On June 27th the FDA held a workshop at its campus in Silver Spring, Maryland. Discussions at this workshop entitled, “Development of inhaled antibacterial treatments for cystic fibrosis and non-cystic fibrosis bronchiectasis” focused on landscape and important scientific challenges associated with cystic fibrosis and non-cystic fibrosis bronchiectasis drug development as well as cross-cutting device-related challenges associated with both disease areas. Dr. Rajiv Dhand participated in this workshop as an expert panel member.
In Touch is produced by the University of Tennessee Graduate School of Medicine's Department of Medicine. The mission of the newsletter is to build pride in the Department of Medicine by communicating the accessible, collaborative and human aspects of the department while highlighting pertinent achievements and activities.
In Touch is published each quarter and features faculty and resident news, upcoming events, and awards and accomplishments. As an institute of learning and discovery, the newsletter highlights how the Department of Medicine contributes to a global body of medical knowledge through various scholarly activities.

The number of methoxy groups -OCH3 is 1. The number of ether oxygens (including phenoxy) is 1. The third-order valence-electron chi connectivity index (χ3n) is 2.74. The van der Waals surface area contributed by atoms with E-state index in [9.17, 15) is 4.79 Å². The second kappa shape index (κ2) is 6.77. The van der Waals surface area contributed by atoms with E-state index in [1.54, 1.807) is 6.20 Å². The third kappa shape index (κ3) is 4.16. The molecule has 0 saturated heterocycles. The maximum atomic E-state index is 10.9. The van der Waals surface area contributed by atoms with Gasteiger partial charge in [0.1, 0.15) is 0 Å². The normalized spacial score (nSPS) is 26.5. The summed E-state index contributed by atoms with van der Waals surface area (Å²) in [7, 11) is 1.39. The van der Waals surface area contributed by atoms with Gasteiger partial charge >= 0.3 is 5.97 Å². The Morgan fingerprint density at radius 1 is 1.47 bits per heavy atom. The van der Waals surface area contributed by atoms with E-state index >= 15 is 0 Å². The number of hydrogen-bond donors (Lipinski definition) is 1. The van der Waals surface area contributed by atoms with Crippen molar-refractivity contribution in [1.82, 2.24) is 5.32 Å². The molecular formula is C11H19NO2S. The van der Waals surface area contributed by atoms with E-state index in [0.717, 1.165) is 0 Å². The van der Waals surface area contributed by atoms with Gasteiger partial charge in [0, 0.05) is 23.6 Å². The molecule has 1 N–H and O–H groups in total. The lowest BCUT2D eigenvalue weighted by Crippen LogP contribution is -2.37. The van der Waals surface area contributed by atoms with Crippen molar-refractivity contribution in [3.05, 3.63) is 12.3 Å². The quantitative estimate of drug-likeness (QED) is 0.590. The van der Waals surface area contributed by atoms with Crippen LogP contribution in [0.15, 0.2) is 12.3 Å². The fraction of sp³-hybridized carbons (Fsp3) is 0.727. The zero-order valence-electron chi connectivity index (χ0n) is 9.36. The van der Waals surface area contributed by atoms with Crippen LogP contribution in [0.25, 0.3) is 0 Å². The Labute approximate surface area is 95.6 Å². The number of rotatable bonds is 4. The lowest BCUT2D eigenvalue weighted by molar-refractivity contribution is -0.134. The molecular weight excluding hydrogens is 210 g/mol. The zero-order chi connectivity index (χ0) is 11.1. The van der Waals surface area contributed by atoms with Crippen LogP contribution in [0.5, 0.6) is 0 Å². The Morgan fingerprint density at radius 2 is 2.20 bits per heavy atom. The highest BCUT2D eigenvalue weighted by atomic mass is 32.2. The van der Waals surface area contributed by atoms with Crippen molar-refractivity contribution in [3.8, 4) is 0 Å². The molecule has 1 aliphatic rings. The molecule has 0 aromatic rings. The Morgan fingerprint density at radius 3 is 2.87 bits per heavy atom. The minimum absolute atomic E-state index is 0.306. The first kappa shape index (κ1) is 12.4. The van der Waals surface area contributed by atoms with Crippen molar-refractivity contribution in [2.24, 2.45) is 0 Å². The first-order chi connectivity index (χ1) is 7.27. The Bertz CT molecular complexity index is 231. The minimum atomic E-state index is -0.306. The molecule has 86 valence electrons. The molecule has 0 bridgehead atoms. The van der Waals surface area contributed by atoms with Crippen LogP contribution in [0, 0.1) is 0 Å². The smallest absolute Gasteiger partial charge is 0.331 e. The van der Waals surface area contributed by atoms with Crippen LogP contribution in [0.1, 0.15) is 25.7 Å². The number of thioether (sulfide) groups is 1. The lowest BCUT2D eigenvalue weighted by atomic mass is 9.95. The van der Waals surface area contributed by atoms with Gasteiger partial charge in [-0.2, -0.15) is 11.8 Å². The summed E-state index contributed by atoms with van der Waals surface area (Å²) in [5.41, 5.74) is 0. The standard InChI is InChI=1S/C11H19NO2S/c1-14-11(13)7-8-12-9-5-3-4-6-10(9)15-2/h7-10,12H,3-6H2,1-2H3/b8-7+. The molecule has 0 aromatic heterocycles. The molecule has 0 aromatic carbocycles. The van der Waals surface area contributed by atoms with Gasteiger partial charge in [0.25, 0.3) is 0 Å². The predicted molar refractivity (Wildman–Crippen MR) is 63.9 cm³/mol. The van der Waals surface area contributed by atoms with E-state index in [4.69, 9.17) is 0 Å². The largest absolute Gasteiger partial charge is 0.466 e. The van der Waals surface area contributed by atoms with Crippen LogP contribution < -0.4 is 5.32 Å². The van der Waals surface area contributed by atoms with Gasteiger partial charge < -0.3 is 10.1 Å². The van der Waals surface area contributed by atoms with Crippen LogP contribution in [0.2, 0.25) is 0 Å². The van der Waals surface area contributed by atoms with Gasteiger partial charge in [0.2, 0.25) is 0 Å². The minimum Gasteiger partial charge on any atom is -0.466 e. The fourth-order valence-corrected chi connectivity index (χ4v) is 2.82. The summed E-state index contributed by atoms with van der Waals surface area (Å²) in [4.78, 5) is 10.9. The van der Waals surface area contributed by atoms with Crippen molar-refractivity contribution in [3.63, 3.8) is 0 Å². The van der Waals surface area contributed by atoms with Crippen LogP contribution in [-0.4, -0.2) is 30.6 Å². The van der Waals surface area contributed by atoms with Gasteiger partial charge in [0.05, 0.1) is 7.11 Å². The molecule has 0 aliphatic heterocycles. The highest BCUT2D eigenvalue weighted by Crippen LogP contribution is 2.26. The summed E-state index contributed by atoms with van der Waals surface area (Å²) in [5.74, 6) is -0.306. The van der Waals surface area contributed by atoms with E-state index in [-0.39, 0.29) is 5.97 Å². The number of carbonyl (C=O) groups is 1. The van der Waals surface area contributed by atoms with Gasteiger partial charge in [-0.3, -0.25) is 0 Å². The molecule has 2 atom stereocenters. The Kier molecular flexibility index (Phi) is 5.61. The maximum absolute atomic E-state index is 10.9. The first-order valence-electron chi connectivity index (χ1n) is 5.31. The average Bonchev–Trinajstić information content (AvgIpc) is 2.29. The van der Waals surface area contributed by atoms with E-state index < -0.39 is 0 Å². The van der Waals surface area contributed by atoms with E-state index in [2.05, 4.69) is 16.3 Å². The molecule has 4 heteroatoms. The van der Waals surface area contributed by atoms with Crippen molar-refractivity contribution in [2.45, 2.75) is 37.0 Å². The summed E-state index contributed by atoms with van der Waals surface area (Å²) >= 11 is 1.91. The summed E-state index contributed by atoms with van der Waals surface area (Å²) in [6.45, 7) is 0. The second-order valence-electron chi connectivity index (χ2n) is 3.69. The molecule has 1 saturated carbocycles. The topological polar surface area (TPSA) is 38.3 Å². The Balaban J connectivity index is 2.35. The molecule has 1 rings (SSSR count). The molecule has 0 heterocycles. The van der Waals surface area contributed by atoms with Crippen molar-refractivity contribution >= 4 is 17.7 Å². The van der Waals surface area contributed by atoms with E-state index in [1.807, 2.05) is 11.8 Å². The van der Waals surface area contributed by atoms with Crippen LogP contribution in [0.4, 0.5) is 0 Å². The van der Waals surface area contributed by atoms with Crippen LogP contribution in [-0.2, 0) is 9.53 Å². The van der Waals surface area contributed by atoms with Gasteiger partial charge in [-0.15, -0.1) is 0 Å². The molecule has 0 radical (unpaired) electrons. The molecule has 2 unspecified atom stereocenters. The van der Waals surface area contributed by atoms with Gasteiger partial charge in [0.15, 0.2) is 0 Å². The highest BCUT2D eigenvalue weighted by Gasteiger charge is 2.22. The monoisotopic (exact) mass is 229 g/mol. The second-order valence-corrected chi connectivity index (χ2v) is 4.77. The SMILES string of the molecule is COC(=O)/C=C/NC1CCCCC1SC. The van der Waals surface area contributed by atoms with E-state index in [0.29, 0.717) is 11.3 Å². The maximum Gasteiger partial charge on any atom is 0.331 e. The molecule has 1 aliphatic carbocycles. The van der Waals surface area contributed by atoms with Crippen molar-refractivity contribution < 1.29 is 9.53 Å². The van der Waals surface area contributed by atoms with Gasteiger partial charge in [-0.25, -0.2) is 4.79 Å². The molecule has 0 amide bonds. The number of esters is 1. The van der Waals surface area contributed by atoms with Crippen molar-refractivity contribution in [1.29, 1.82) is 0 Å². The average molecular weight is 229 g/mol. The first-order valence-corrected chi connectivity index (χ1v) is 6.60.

We are pleased to announce the following residents matched in the 2018 Medical Specialties Match Program:
Leigh S. Ball, MD, Sleep Medicine, Washington University, St. Louis, Missouri
Emmanuel Isang, MD, Cardiovascular Diseases, University of Tennessee, Knoxville
Lesley Jackson, MD, Rheumatology, University of Alabama, Birmingham
Bill Lorson, DO, Cardiovascular Diseases, Palmetto Health, University of South Carolina, Columbia
Joseph Pendley, DO, Cardiovascular Diseases, University of Tennessee, Chattanooga
Henry Shiflett, DO, Infectious Diseases, Medical University of South Carolina, Charleston
Rajiv Dhand, MD, FCCP, FACP, FAARC, is a noted expert in pulmonary and critical care medicine. Dr. Dhand oversees patient care, research and educational activities of the department, which encompasses 15 medical specialties and is comprised of more than 100 faculty physicians, research scientists, residents and fellows, who serve patients through inpatient and outpatient services.
The University of Tennessee Graduate School of Medicine
1924 Alcoa Highway
Knoxville, Tennessee 37920 | 865-305-9290